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Plant Highlight: Opuntia ficus-indica

flower and buds of Opuntia ficus-indica

June 2019

Plants in the genus Opuntia are often referred to as prickly-pears because of their large juicy fruits, which can be eaten (after removing the spines) or made into juice. Though many kinds are tasty, one species in particular is widely cultivated for fruit production, and this is Opuntia ficus-indica. The name of the species translates as “Indian fig”, and this is a reference to the consumption of the fruit by native American peoples in the areas where they grow. Though not often seen in fruit stands in the United States, prickly-pears are common in Mexican markets, where they are called tunas. The culinary usefulness of this plant does not stop with its fruit, since the tender young pads are cut up and used as a vegetable, referred to as nopales in Spanish.

The various species of Opuntia come in a wide range of sizes, from ground-hugging miniatures to tree-like, and although Opuntia ficus-indica is not the largest of the species, it is certainly on the big side. A mature plant may grow to a height of as much as 20 feet (6 m), but more commonly it is more in the 8- to 10-foot range (2.4 to 3 m). The base of an old plant becomes woody and brown and trunk-like, but it grows out in all directions and branches low-down, so the overall appearance is of a shrubby mass of green pads, each of which has an oval shape like a tennis racket. These pads are often mistaken for leaves because they are green and flattened, but actually they are stem-segments. In O. ficus-indica they are anywhere from 8 to 24 inches long (20 to 60 cm) and 4 to 10 inches wide (10 to 25 cm). When new pads first sprout, they have tiny cylindrical leaves, but these are soon shed, leaving the green stem to do the work of photosynthesis. Each pad is dotted with areoles, which are the growth-points of a cactus, and it is from these points that spines and flowers and new shoots emerge.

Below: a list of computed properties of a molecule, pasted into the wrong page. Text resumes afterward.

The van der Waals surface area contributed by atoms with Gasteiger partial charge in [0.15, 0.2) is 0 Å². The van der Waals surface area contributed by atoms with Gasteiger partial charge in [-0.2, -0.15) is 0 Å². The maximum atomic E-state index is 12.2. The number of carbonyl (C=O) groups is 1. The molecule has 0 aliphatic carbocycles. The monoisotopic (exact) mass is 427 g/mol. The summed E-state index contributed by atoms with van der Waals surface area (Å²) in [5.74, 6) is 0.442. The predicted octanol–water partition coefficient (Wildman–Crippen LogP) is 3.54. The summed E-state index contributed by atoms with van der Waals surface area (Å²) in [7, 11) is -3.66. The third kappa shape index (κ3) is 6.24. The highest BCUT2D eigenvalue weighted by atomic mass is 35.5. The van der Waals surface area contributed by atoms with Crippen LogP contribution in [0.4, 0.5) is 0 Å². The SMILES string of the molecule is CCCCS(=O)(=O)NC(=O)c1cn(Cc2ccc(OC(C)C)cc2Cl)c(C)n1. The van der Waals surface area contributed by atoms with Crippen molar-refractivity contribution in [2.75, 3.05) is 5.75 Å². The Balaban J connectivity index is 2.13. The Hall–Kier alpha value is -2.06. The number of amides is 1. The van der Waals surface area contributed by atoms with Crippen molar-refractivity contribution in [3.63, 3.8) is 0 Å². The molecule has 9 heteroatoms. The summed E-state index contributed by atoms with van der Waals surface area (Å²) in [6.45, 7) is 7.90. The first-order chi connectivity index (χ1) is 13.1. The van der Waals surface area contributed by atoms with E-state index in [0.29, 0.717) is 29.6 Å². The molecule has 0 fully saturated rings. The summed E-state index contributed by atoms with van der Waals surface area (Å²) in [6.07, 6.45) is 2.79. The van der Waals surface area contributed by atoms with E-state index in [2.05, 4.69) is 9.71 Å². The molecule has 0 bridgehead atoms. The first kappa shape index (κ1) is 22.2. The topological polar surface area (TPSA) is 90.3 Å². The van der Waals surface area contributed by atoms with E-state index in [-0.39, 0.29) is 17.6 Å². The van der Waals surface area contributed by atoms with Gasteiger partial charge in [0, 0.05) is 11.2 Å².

Spines on opuntias come in two types: needle-like conspicuous spines and tiny, barbed, easily detached spines called glochids. Some opuntias are referred to as “spineless”, but this means only that they do not have the conspicuous spines, and the glochids are still present. Because Opuntia ficus-indica has been grown for thousands of years, over time people have selected less-spiny forms to cultivate, so plants without conspicuous spines are frequently seen, but they should still be approached carefully to avoid coming away with hundreds of tiny detached glochids. These are not dangerous, but they are certainly annoying and hard to get rid of.

Opuntia ficus-indica is spring-flowering, but it may put out a few flowers here and there later in the year as well. The flowers are 2 to 2¾ inches in diameter (5 to 7 cm) and are normally orange or yellow-orange in color, though they may be red as well. The flower base is like a little green barrel punctuated with slightly raised areoles, and these have glochids (and sometimes longer spines) just like the ones on the pads. After the flower has dried up, the base enlarges over the ensuing months until it matures in autumn, and at this point it colors up. Spiny plants in the wild come in a wide range of fruit colors (red, pink, orange, yellow and green), but the less-spiny cultivated forms are usually either yellow, pinkish-red or orange. While spiny plants have fruits up to 3 inches long (7.5 cm), cultivated plants have undergone selection for large fruit size, and may be up to 4 inches long (10 cm).

Because O. ficus-indica has been cultivated and widely distributed for centuries, it is not certain where exactly it comes from, but it is especially abundant in south-central Mexico, and this may be its place of origin. Plants in colder areas to the north, such as northern Mexico and the southwestern United States, will grow happily in cultivation where winters are mild, but they do not spontaneously re-seed and establish themselves. They are commonly grown by rooting pads rather than from seed. This species will survive brief winter lows of 20° F or even a little colder, but it will not withstand extended hard freezes.